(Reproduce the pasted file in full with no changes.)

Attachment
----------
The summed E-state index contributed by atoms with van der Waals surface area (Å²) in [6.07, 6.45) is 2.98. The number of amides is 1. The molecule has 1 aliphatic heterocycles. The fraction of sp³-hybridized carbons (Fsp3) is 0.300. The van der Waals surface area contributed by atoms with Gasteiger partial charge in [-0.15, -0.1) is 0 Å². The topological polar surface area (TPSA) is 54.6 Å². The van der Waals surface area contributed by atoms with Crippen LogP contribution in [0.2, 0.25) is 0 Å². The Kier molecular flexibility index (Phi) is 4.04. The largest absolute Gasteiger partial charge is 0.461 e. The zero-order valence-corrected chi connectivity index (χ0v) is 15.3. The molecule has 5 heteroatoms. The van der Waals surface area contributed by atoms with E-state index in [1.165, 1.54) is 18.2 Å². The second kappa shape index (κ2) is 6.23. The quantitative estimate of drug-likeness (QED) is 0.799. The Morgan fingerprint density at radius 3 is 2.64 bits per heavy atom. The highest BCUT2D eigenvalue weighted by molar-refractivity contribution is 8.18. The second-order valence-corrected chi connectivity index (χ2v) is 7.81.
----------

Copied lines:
The summed E-state index contributed by atoms with van der Waals surface area (Å²) in [6.07, 6.45) is 2.98. The number of amides is 1. The molecule has 1 aliphatic heterocycles. The fraction of sp³-hybridized carbons (Fsp3) is 0.300. The van der Waals surface area contributed by atoms with Gasteiger partial charge in [-0.15, -0.1) is 0 Å². The topological polar surface area (TPSA) is 54.6 Å². The van der Waals surface area contributed by atoms with Crippen LogP contribution in [0.2, 0.25) is 0 Å². The Kier molecular flexibility index (Phi) is 4.04. The largest absolute Gasteiger partial charge is 0.461 e. The zero-order valence-corrected chi connectivity index (χ0v) is 15.3. The molecule has 5 heteroatoms. The van der Waals surface area contributed by atoms with E-state index in [1.165, 1.54) is 18.2 Å². The second kappa shape index (κ2) is 6.23. The quantitative estimate of drug-likeness (QED) is 0.799. The Morgan fingerprint density at radius 3 is 2.64 bits per heavy atom. The highest BCUT2D eigenvalue weighted by molar-refractivity contribution is 8.18. The second-order valence-corrected chi connectivity index (χ2v) is 7.81.